Stickleback found, filed 10,944 feet down

Just serving two days on her first (and only) WWII combat patrol before the cease-fire was issued in August 1945, the Balao-class submarine USS Stickleback (SS-415) served as a training ship until her GUPPY IIA conversion in the 1950s. She managed to complete five sometimes dicey Cold War patrols, spending lots of time creeping around Soviet Red Banner Pacific Fleet assets including snapping photos of two Sverlov class cruisers.

Taking some time off, she stood out of Pearl on 28 May 1958 with the John C. Butler-class destroyer escort USS Silverstein (DE-534) and a torpedo retriever on an antisubmarine warfare exercise.

As Stickleback was going to a safe depth about 19 miles off Oahu the next day, she lost power and broached about 200 yards ahead of the steaming Silverstein, who was unable to avoid a collision and holed the submarine on her port side, riding over the submarine’s pressure hull.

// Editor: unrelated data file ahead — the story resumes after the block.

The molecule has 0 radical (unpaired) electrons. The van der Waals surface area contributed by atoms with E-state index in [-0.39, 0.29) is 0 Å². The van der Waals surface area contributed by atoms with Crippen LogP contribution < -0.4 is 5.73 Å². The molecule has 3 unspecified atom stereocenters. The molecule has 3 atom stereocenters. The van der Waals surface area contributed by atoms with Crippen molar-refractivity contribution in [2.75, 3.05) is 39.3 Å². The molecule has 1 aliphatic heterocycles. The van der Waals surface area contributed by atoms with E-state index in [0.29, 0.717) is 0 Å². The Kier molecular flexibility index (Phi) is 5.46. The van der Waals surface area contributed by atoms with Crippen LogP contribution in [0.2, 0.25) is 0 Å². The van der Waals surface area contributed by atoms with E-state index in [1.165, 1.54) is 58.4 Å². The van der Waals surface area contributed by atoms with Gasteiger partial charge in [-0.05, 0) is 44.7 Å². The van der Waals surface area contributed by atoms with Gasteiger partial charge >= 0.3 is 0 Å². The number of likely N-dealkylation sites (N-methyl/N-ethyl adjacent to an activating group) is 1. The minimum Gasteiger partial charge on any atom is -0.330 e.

USS SILVERSTEIN (DE-534) and USS STICKLEBACK (SS-415) Collide 19 miles out from Barbers Point, Oahu Hawaii on 29 May 1958. The photo was taken in a HUP-2 piloted by Ensign Rucks, PHAAN R.K. Ahlgren, photographer. USN 1036229

USN 1036225

USN 1036226

While the submarine Sabalo (SS-302), destroyer escort Sturtevant (DE-239), and rescue ship Greenlet (ASR-10) quickly responded, the combined efforts were unable to correct the flooding, Stickleback at 19:57 made her last dive in 1,800 fathoms of water. Luckily, she suffered no losses and all 82 of her crew were taken off.

Silverstein would be mothballed at San Francisco the next year and would be disposed of in 1973.

Now, Stickleback has been discovered by the Lost 52 Project. She is one of four US Navy submarines lost since the end of World War II

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